starting a tea company with tony gebely of the chicago tea garden

Tony Gebely is the founder of the Chicago Tea Garden; a tea store based out of, you guessed it Chicago. He’s the official US supplier of the New Zealand oolong, Zealong, and he sells the most adorable wild orange pu-erh tea I’ve ever seen.  Tony took some time to answer my questions about setting up a tea company, tea-travel and about buying from small tea farmers in Japan.
You can find him at The Chicago Tea Garden online store, at World of Tea and on Twitter as @worldoftea. Tony has also created wonderful RSS bundle of over 100 tea blogs and news sites, you can find this here; and his Hackers Guide to Tea can be found on his site and on LifeHacker.
Tell me a little about who you are and how The Chicago Tea Garden came to be.

I went to Rowan University for Computer Science. During my studies there, I was given an opportunity during my studies there to spend a month in China with the geography club. So I went to China and traveled throughout the country studying the geographical features of the Tibetan Plateau, Jiuzhaigou, Huang Long, the Three Gorges Dam, etc. I also learned about tea and tea culture. I ended up staying in China for 10 days after the trip and was able to visit Huangzhou (home of Dragon Well Tea) and learn the Gong Fu Tea Ceremony.

Upon returning to the United States, I took up an intense interest in tea and read anything I could get my hands on. In 2008, I quit my job as a project manager for a software company and backpacked much of South East Asia, India and Nepal studying tea and tea culture along the way. Six months later, I returned once again to the United States and I started my blog: World of Tea. A year later, I started Chicago Tea Garden.

tony gebely founder of the chicago tea garden

The night before you made the decision to do this, to set-up your own tea company, what was going through your mind.

It was a decision that took several years to make, but a trip to San Francisco where I met James Norwood Pratt and David Lee Hoffman gave me the inspiration I needed to make the decision. I remember coming back to my hotel after spending the day visiting tea shops and tasting tea with David Lee Hoffman. I had so many ideas running through my mind, I couldn’t sleep. I was about to embark on an amazing adventure. I wasn’t just thinking about selling tea online, my mind was wandering to years ahead when I’d be traveling throughout the hinterlands of Asia, searching out amazing teas, and helping others embark on their own tea adventures.

Do you have any tea heroes or people in the tea world that you admire.

After seeing the film “All in this Tea” with David Lee Hoffman, he became my tea hero. Since then, I have become friends with him and he has taught me nearly everything I know about the tea business. He is truly a tea adventurer.

tony at the boh tea plantion, cameron highlands, malaysia

I think that you have a great presence in the social media world. Which other tea brands do you think do a great job of interacting with their customers through social media.

Thanks. I think that social media 98% about helping people and learning, and 2% telling people about your company. I think that David from American Tea Room, and Adagio are doing well with the online presence. It is important to be transparent, to be able to put a face behind a company, that means a lot.

You buy from some small and unique tea farms, I think this is a real strength for a tea company – what have you learnt from dealing direct with these boutique farms that you may not have if you were dealing with larger companies.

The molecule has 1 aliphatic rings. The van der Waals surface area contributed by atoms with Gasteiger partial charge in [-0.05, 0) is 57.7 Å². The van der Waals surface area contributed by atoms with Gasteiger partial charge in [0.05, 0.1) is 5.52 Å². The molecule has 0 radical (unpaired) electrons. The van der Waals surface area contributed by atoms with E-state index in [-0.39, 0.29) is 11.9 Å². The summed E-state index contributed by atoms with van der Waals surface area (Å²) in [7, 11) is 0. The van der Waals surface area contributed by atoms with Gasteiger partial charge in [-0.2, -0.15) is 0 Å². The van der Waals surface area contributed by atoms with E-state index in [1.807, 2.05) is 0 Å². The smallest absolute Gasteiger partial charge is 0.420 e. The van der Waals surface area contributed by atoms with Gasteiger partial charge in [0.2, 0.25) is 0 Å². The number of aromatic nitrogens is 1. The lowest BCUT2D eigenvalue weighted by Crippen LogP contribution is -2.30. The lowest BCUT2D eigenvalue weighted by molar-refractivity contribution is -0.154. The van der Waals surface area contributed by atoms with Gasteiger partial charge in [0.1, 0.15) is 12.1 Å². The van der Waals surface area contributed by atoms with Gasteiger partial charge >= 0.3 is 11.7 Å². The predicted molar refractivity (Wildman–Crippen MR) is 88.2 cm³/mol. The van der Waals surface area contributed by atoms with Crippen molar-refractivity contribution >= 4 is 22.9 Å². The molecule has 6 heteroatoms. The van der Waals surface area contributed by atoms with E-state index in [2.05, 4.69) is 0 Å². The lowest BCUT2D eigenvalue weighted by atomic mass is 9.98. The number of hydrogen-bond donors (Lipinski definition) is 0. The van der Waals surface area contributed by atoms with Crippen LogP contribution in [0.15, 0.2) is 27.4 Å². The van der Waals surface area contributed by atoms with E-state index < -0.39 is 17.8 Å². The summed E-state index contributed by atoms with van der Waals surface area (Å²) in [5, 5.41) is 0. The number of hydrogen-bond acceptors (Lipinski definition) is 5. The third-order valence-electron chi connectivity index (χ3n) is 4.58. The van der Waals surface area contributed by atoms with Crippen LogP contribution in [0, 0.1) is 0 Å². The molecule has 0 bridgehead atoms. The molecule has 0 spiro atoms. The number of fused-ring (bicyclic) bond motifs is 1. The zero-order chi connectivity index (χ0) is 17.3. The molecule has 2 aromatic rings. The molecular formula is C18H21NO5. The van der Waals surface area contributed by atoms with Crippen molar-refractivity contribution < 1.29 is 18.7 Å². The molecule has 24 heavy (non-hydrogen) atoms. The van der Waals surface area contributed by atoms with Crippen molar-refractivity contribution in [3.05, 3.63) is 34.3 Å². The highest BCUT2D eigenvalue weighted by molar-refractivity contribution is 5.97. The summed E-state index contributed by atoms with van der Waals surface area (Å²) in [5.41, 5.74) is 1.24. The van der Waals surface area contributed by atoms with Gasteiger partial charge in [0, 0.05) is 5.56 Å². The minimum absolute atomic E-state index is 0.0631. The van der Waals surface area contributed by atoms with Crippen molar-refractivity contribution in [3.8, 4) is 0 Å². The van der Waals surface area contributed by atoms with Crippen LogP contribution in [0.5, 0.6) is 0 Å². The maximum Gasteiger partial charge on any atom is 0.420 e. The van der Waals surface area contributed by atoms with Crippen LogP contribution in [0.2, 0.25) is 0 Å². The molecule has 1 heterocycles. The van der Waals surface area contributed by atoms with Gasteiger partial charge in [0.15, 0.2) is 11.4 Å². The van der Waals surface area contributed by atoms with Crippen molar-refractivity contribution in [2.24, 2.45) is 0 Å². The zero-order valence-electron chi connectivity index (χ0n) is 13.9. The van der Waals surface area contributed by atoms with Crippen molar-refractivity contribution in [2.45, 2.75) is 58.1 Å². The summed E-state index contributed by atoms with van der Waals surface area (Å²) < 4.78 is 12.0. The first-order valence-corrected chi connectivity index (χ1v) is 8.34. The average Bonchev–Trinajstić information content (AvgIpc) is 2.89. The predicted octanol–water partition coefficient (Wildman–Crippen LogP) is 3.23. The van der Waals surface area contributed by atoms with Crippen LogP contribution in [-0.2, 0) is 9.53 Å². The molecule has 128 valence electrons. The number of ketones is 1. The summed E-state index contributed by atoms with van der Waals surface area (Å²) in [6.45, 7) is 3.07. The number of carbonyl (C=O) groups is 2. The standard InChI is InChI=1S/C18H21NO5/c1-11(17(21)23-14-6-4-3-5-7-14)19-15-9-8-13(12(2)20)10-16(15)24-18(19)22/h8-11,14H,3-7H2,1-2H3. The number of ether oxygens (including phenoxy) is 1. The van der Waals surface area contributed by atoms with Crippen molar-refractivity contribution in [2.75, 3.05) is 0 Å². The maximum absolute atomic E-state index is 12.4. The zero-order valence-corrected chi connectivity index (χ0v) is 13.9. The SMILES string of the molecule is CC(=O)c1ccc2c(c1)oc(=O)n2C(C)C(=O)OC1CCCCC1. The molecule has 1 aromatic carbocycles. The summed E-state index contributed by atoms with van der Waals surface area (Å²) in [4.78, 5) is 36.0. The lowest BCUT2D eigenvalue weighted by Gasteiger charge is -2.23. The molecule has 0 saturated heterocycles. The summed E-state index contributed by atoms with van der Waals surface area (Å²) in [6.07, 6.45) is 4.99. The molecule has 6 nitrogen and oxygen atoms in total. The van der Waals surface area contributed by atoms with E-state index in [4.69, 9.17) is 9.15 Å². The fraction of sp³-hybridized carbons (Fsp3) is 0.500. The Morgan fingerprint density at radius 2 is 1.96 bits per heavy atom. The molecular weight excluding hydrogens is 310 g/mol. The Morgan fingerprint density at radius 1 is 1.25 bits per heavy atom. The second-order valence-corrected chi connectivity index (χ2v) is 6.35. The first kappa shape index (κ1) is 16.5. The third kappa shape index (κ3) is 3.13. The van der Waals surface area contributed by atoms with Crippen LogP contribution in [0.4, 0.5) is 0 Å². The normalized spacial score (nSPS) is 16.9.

Thanks, our goal is to buy all of our teas directly from tea farms whether on our own or with help from David Lee Hoffman. Much like agriculture in North America, smaller farmers are being ousted by large factory farms. Small farmers simply can not meet the demand of large tea companies that require a consistent tea year to year.

That said, why shouldn’t small tea companies buy from small farmers? The profit margins are smaller, sure; but I feel good about helping these farmers rather than helping the large companies get larger.

kaimairi cha farmer

Tea, like wine, can be viewed as this massive slightly intimidating category, one that may need expert knowledge, where some of the names are hard to pronounce.  What advise would you give to someone who’s been drinking teabag tea, and wants to learn more about loose leaf tea – where is a good place to start.

The number one thing to do when starting out is experiment. Start with white teas, and move up to greens, oolongs, yellows, blacks, pu-erhs. oversteep the tea, use water that is too hot, under-steep the tea, and use water that is too cool. Break your tea. By doing this, you will quickly learn how you like your tea. Try each tea free of sugar / milk / flavors.

The tea-plant already has thousands of flavors (much like grapes / wine) to share with you. Green tea from one mountain in China, tastes different from that in the next. This is the beauty of tea.

In terms of tea-travel, what’s your favorite destination that you’ve been to and what made it really special.

I’d say Huangzhou. It was my first exposure to tea the manufacturing process. I drank longjing on the hills surrounding West Lake. It was a beautiful place and where I first enjoyed the peace of tea.


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  1. […] After all, a successful business is a profitable one, not just one with the most Twitter followers. Tony Gebely said that “social media 98% about helping people and learning, and 2% telling people about […]

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